Kenyan police are holding a Ugandan on suspicion of attempting to hack into the electoral agency’s systems and working with the Islamic State group.
Mr Ronnie Nsale is also being investigated over hacking into databases of banks, mobile phone companies and money transfer service providers.
He was arrested on Friday and after spending the weekend in cells, police took him to court on Monday and asked for more time to complete investigations into claims that he stole money from Safaricom and several banks.
Police were allowed to detain him for three days. They said it was while in custody that the terrorism angle was discovered.
Mr Nsale was taken to court for the second time Thursday. The court allowed anti-terrorism detectives to hold him for 15 days.
He was in court with Mr Morgan Kamande, who is also being investigated for links to terrorist groups.
Safaricom issued a statement saying one of its customers lost Sh266,000 “through an unauthorised SIM Swap”.
“However, proactive action saw him refunded immediately,” the statement said.
The company added that it foiled an elaborate cybercrime fraud attempt to hack into its systems.
According to the statement, Safaricom’s risk management unit detected the intrusion and immediately escalated it to security agencies.
Safaricom CEO Bob Collymore said the company maintains a state-of-the-art information security system, which easily triggers an alarm if a breach is detected.
“This matter is being treated with the seriousness it deserves with the suspects due to be arraigned for hacking and fraud. I wish to assure our customers that their data is safe and we have no evidence of any money being removed from the system,” Mr Collymore said.
He said the issue was sensitive and that details would be provided at a later date “to avoid jeopardising the ongoing investigations”.
But it is the issue of the Independent Electoral and Boundaries Commission and the IS, the terrorist group that declared a caliphate in Syria and Iraq, that has escalated the importance of the investigation.
An officer close to the investigation told the Nation that the two men were found with Internet Protocols (IPs) of IEBC and Safaricom servers as well as those of several banks.
Investigators said Mr Nsale’s other associates were in contact with wanted IS agents in and outside Kenya.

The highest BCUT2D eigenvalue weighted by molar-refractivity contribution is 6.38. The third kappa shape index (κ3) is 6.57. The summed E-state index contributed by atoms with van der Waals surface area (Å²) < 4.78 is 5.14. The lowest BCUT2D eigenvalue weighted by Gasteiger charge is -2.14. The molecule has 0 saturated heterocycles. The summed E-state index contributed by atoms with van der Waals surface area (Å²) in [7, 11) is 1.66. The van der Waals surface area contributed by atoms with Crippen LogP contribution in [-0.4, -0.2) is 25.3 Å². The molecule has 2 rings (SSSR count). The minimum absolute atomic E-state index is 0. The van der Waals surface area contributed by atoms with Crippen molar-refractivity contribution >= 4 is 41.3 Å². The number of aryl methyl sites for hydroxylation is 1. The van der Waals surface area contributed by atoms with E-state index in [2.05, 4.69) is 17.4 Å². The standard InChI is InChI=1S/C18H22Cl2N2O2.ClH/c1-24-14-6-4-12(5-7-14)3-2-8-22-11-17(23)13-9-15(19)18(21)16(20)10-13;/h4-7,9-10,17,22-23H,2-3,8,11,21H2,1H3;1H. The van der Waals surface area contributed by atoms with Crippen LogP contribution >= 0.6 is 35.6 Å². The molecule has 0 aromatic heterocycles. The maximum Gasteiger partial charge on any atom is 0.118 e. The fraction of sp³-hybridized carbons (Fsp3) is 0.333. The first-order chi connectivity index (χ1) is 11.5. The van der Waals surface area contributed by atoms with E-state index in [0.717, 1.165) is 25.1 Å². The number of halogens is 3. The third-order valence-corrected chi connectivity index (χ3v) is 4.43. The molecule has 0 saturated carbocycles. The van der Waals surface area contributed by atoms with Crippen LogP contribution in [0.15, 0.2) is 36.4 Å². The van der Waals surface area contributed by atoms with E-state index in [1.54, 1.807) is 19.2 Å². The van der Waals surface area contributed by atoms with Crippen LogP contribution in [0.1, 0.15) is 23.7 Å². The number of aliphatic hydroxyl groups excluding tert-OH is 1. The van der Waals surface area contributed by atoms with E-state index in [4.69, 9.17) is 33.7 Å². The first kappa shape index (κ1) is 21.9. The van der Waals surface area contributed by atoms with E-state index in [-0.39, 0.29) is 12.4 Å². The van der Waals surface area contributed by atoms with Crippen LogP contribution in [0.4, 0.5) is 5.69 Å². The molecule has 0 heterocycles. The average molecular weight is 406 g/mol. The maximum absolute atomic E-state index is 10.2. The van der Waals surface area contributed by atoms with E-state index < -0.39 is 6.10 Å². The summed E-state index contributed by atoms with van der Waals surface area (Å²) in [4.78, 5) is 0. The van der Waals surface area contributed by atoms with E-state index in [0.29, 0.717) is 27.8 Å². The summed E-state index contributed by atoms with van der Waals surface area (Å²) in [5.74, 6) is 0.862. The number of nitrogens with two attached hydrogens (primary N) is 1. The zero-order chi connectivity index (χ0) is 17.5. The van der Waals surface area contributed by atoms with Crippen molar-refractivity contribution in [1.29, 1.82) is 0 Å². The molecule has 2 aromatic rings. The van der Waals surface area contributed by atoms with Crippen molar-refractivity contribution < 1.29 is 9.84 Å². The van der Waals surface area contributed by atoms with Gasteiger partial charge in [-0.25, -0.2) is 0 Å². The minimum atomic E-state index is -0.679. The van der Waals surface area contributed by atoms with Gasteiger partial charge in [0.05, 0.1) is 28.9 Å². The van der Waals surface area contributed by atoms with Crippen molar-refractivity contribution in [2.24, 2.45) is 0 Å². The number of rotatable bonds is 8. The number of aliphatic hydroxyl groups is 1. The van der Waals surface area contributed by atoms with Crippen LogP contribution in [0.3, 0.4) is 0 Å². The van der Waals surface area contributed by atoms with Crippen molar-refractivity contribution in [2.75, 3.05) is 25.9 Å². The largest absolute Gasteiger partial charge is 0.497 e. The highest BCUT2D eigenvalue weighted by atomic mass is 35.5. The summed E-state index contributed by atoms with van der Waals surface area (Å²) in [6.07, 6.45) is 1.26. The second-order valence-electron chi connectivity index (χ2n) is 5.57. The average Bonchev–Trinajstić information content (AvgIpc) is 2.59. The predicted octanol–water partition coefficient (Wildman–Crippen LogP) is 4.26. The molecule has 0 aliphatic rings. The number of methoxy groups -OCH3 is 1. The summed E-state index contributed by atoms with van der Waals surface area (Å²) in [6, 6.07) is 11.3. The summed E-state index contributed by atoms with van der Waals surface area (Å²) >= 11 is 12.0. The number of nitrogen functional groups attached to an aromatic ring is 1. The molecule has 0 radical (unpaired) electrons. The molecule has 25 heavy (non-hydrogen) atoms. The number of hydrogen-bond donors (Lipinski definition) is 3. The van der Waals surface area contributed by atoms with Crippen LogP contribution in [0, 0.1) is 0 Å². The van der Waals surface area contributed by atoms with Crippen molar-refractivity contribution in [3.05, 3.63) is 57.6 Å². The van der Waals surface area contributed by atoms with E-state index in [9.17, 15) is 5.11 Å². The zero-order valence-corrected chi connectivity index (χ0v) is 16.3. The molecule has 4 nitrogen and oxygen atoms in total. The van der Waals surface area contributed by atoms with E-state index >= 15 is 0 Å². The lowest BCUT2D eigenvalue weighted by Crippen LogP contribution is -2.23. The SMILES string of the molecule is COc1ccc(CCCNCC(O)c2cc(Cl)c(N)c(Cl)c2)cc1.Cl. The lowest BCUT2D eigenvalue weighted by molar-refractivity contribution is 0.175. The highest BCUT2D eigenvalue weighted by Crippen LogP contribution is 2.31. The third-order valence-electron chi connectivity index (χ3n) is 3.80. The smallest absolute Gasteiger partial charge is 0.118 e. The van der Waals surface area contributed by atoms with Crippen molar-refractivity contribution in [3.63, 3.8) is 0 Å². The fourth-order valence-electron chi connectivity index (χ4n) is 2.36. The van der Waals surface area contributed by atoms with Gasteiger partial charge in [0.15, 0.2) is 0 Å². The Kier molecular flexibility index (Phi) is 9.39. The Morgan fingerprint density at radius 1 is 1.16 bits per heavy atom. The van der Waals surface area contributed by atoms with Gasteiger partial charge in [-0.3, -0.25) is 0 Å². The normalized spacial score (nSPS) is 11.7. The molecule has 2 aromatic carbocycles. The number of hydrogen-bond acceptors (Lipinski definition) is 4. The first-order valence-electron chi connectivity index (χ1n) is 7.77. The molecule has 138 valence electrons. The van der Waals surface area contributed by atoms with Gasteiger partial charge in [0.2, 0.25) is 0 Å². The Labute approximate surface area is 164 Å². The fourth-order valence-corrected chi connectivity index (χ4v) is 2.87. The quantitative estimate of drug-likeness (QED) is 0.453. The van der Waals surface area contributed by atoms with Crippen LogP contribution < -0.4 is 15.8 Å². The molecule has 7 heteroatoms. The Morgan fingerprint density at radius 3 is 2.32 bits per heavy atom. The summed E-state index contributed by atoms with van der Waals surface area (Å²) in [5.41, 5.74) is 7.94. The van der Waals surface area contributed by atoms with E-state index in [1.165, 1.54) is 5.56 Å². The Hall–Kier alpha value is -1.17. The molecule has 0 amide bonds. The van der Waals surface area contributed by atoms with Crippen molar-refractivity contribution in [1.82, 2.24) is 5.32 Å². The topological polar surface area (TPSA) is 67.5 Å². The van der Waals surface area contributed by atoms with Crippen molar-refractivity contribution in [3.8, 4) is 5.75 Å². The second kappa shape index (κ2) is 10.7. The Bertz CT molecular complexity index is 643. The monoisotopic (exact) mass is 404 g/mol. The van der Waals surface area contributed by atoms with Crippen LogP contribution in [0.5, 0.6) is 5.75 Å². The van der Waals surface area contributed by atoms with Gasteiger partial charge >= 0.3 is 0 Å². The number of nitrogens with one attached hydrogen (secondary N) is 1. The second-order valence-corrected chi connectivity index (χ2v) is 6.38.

The prosecution said the two were being investigated for hacking into computer systems of “vital and key installations, agencies and a telecommunication service provider”.
The court was told that the hacking resulted to a loss of unspecified “huge amount of monies”.
The prosecution said more details would be disclosed in camera.
“Their actions can jeopardise the country’s security,” Mr Duncan Ondimu, the prosecutor, said.
“The Anti-Terrorism Police Unit has been investigating the presence of ISIS/ISIL cyber caliphate in the country and whether the hacking of computer systems was linked to the terror groups, but will require more time since the information to be examined is about one terabyte,” Mr Ondimu said.
The two were arrested on March 31 in connection with fraudulent activities at Safaricom.
They were initially released on bond but were rearrested immediately thereafter and locked up at Central Police Station, Nairobi.
Later, they were transferred to the ATPU headquarters.
According to an ATPU detective, they are being investigated for “providing property and services for the commission of terrorism, collection of information for the same and obstructing the course of justice”.
“Pursuant to intelligence information received and evidence gathered so far, there has been an increase in the use of the cyber space by ISIS/ISIL/DAESH propagating terrorism and related activities,” the court heard.
The prosecution said Mr Nsale refused to produce his passport and that his travel history was yet to be ascertained “as he frequently leaves and jets back into the country”.
The prosecution also told the court it intended to contact the Ugandan Immigration department on the matter.
The court was told that the pair had associates who were yet to be apprehended and that they had refused to reveal their identities.
A senior manager at Safaricom’s fraud investigation department reported on March 10 an unlawful access to the company’s protected systems and the two were held at Parliament Police Station and later released.
Investigations had initially targeted Safaricom staff on suspicion of targeting the system remotely.
Detectives also pointed to a number belonging to a Mr Edward Migwi Waweru, who is still at large.
Police are looking for a Safaricom agent who registered the line. The case will be mentioned on April 21.
Safaricom moved to reassure its customers saying the company routinely and proactively implemented preventative and detective controls around its information security on its platforms.
“The firm holds the globally acclaimed ISO 27001 Information Security Management System certification that confirms adherence and implementation of appropriate processes and controls relating to mobile data, mobile money services, cloud services, billing and customer support,” the statement said.
“Safaricom complies with laws regarding protection of customers’ privacy and consumer data in line with Article 31 of the Constitution of Kenya and the Kenya Information and Communications Act.”
In his LinkedIn account, Mr Nsale markets himself as senior information security consultant at Lockheed Martin.
He also says he is a “certified information systems security professional specialising in IT security solutions, with notable success directing a broad range of IT initiatives while participating in planning and implementation of information security solutions in direct support of business objectives”.
- Morgan Kamande (left) and Ronald Nsale in a Nairobi court on April 6, 2017 during the hearing of a case in which they are accused of hacking into databases of banks.